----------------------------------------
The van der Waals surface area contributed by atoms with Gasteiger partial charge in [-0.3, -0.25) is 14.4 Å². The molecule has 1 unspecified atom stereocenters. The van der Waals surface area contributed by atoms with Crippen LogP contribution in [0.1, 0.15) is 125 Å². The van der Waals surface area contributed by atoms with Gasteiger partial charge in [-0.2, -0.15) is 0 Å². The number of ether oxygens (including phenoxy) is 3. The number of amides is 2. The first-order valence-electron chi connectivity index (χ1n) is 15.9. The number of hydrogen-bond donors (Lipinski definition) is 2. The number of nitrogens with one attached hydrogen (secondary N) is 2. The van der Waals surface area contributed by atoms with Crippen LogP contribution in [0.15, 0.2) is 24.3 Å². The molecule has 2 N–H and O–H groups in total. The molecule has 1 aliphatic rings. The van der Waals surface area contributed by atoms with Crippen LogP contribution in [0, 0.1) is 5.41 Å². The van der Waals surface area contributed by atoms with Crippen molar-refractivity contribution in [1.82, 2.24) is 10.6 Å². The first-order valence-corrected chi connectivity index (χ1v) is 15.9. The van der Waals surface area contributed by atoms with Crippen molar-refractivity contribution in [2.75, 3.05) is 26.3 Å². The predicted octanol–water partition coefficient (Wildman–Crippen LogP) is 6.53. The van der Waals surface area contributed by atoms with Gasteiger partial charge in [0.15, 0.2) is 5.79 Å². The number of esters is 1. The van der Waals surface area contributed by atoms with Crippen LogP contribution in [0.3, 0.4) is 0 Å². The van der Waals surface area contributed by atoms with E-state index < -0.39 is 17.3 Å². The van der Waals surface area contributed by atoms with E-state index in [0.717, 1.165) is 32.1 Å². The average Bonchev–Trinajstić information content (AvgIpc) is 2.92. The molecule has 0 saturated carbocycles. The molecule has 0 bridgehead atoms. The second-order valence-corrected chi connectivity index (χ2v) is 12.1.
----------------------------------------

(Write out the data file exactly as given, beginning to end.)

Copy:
The van der Waals surface area contributed by atoms with Gasteiger partial charge in [-0.3, -0.25) is 14.4 Å². The molecule has 1 unspecified atom stereocenters. The van der Waals surface area contributed by atoms with Crippen LogP contribution in [0.1, 0.15) is 125 Å². The van der Waals surface area contributed by atoms with Gasteiger partial charge in [-0.2, -0.15) is 0 Å². The number of ether oxygens (including phenoxy) is 3. The number of amides is 2. The first-order valence-electron chi connectivity index (χ1n) is 15.9. The number of hydrogen-bond donors (Lipinski definition) is 2. The number of nitrogens with one attached hydrogen (secondary N) is 2. The van der Waals surface area contributed by atoms with Crippen LogP contribution in [0.15, 0.2) is 24.3 Å². The molecule has 2 N–H and O–H groups in total. The molecule has 1 aliphatic rings. The van der Waals surface area contributed by atoms with Crippen LogP contribution in [0, 0.1) is 5.41 Å². The van der Waals surface area contributed by atoms with Crippen molar-refractivity contribution in [1.82, 2.24) is 10.6 Å². The first-order valence-corrected chi connectivity index (χ1v) is 15.9. The van der Waals surface area contributed by atoms with Crippen molar-refractivity contribution in [2.75, 3.05) is 26.3 Å². The predicted octanol–water partition coefficient (Wildman–Crippen LogP) is 6.53. The van der Waals surface area contributed by atoms with Gasteiger partial charge in [0.15, 0.2) is 5.79 Å². The number of esters is 1. The van der Waals surface area contributed by atoms with Crippen LogP contribution in [0.3, 0.4) is 0 Å². The van der Waals surface area contributed by atoms with E-state index < -0.39 is 17.3 Å². The van der Waals surface area contributed by atoms with E-state index in [0.717, 1.165) is 32.1 Å². The average Bonchev–Trinajstić information content (AvgIpc) is 2.92. The molecule has 0 saturated carbocycles. The molecule has 0 bridgehead atoms. The second-order valence-corrected chi connectivity index (χ2v) is 12.1.